Extensions at War

Sun, 03 May 2009 08:37:28 GMT

Oh yes, the digital battlefield is taking unusual shapes. The latest manifestation of cyber warfare is a conflict between the Adblock Plus and the NoScript extensions. The story goes that NoScript used some JavaScript tactics and, of course, some obfuscations in order to cripple the Adblock Plus functionalities. This attack was a response to Adblock Plus blocking NoScript ads which you see when you upgrade the extension, which as you know happens quite regularly, don't know why.

The conflict seems to be resolved now to one degree or another but it is interesting to observe the whole situation and also draw important conclusions. Therefore, I've got several points I would like to bring to the table:

  1. More examples of similar nature will follow. Keep an eye on Facebook, Apple AppStore, Firefox and other platforms that allow 3rd-party components to be displayed, downloaded and executed.
  2. As I mentioned before, a malicious piece of JavaScript code (even an obvious obfuscation) can be quite easily smuggled into harmlessly looking Firefox extensions. If I may speculate, the situation is the same for other similar platforms.
  3. Unless platform vendors do something about it, they could become the next hot spot for all sorts of interesting malware.

It is also very interesting to see the extend to which extension developers will go in order to protect their userbase. After all, larger userbase equals more money. And with more people looking to quickly cache in, the battlefield is truly changing for better or worse.

mindcorrosivemindcorrosive
True, Giorgio managed to piss both users and devs with this ill-thought attempt to fund the NoScript development. However, the offending whitelist filters and obfuscation have been removed completely from NoScript as of version 1.9.2.6, together with appologies from Giorgio. I seriously doubt that the NoScript team had any harmful intent with pushing the filters to the users, but the way they present it to the users was less than ideal. In fact, I would gladly accept the whitelist filters if I am informed *in advance* what are they doing, together with an option not to install them. As for sneaking malicious code, it's a danger on virtually any platform that allows outside outside addons/plugins. I'm not sure how Mozilla deals with the situation, but AFAIK the extensions undergo testing and control before their acceptance in the official addon repository. But it's virtually impossible to test every version of every addon for malicious activity. It's just a matter of trust, the same trust that one gives to their FOSS provider, distribution vendor, or ISP. There's always a possibility that someone will go rogue, with so many people on the chain. But at some point you need to trust someone to get things done. Otherwise, the alternative is a closed and isolated platform -- and that's not going to work (just look how much flak Apple accumulates on rejecting third-party iPhone apps).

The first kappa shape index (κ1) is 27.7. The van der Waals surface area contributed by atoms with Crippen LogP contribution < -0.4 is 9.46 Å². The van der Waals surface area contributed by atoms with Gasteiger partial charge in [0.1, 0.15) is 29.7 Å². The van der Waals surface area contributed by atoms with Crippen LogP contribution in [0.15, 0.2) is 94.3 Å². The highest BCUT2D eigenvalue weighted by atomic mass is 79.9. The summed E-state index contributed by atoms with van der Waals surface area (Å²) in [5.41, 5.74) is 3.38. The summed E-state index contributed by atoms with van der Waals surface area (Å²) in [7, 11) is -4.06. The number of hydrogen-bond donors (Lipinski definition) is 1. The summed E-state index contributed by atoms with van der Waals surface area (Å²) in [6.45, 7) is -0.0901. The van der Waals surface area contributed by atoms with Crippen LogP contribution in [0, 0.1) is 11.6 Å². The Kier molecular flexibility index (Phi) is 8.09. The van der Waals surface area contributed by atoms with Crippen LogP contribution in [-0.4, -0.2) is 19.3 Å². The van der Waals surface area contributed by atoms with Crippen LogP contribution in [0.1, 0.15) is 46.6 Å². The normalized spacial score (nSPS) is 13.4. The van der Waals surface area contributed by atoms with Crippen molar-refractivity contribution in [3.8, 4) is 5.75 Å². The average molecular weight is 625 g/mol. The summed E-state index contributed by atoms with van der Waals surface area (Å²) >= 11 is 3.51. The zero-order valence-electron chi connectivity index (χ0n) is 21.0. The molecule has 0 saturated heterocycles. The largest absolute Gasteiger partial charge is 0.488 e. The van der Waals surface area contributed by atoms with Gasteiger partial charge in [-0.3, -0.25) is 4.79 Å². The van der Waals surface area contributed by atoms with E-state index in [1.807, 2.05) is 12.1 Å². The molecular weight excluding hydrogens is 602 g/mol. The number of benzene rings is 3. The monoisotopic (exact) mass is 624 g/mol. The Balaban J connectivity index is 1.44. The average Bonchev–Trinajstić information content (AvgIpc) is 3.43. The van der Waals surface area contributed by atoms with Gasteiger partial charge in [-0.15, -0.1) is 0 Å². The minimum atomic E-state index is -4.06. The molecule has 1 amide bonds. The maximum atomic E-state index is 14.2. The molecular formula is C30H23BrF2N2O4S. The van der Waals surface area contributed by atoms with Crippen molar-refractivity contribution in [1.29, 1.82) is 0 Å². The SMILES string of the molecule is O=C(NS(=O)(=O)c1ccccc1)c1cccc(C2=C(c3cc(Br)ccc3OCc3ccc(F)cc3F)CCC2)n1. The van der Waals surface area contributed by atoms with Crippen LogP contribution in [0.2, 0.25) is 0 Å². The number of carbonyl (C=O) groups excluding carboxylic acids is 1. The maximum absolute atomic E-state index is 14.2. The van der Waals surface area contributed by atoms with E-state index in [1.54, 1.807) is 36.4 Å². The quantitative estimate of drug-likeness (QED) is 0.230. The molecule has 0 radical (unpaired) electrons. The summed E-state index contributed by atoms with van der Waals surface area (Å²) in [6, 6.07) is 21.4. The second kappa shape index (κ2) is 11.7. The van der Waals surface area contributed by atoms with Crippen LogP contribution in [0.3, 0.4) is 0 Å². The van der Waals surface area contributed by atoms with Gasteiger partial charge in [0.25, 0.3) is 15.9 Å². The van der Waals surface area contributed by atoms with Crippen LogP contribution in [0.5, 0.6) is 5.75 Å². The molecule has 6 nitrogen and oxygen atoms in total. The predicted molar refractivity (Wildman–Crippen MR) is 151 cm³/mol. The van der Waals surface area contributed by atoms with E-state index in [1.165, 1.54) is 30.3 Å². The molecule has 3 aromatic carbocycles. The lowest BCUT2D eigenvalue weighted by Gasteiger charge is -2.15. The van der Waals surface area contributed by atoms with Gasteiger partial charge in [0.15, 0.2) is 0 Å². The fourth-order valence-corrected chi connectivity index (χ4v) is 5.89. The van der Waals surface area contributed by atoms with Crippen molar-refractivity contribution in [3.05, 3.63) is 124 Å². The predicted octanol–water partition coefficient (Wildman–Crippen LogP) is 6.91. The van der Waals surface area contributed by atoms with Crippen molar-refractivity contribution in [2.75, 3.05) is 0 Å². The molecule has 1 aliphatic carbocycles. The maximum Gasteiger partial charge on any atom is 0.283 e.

pdppdp
I agree. Also, it is quite fascinating the way the whole situation spanned out. We live in very interesting times :)
rwizardrwizard
One would like to believe that Giorgio learned his lesson. But I notice that we are slowly but surely creeping back toward his "new nano-update every five minutes" behavior. A behavior many believe was intended to drive ad revenue. And I found his apology to sound more like "I am sorry everyone is mad at me, but I really was provoked by the other guy" than "I was wrong, and there can be no justification for what I did". So, while there isn't a comparable alternative, and we are stuck with NoScript for now, I really hope that someone will come along and give us another option. I think the only things Giorgio learned is that we can't really do without NoScript, and as long as he is just a little more careful, he can probably get away with a lot.